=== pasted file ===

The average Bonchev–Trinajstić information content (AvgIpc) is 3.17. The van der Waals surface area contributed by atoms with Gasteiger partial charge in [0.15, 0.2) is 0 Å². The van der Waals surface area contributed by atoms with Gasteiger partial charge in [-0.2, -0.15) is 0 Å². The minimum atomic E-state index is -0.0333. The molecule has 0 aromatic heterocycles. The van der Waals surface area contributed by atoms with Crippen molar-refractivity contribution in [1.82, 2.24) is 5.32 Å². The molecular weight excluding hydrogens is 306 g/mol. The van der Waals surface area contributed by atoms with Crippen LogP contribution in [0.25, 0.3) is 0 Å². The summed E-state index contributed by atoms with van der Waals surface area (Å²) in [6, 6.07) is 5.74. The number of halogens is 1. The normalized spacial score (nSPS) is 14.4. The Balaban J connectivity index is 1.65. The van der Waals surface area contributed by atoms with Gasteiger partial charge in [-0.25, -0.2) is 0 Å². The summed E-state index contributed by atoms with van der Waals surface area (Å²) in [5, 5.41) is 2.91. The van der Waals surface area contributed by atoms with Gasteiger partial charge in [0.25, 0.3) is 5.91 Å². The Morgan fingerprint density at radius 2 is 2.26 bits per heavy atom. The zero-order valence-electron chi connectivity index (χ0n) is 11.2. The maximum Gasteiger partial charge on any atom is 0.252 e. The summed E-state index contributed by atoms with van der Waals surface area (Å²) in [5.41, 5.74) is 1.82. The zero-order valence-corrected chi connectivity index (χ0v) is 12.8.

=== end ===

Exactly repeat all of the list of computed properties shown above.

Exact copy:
The average Bonchev–Trinajstić information content (AvgIpc) is 3.17. The van der Waals surface area contributed by atoms with Gasteiger partial charge in [0.15, 0.2) is 0 Å². The van der Waals surface area contributed by atoms with Gasteiger partial charge in [-0.2, -0.15) is 0 Å². The minimum atomic E-state index is -0.0333. The molecule has 0 aromatic heterocycles. The van der Waals surface area contributed by atoms with Crippen molar-refractivity contribution in [1.82, 2.24) is 5.32 Å². The molecular weight excluding hydrogens is 306 g/mol. The van der Waals surface area contributed by atoms with Crippen LogP contribution in [0.25, 0.3) is 0 Å². The summed E-state index contributed by atoms with van der Waals surface area (Å²) in [6, 6.07) is 5.74. The number of halogens is 1. The normalized spacial score (nSPS) is 14.4. The Balaban J connectivity index is 1.65. The van der Waals surface area contributed by atoms with Gasteiger partial charge in [-0.25, -0.2) is 0 Å². The summed E-state index contributed by atoms with van der Waals surface area (Å²) in [5, 5.41) is 2.91. The van der Waals surface area contributed by atoms with Gasteiger partial charge in [0.25, 0.3) is 5.91 Å². The Morgan fingerprint density at radius 2 is 2.26 bits per heavy atom. The zero-order valence-electron chi connectivity index (χ0n) is 11.2. The maximum Gasteiger partial charge on any atom is 0.252 e. The summed E-state index contributed by atoms with van der Waals surface area (Å²) in [5.41, 5.74) is 1.82. The zero-order valence-corrected chi connectivity index (χ0v) is 12.8.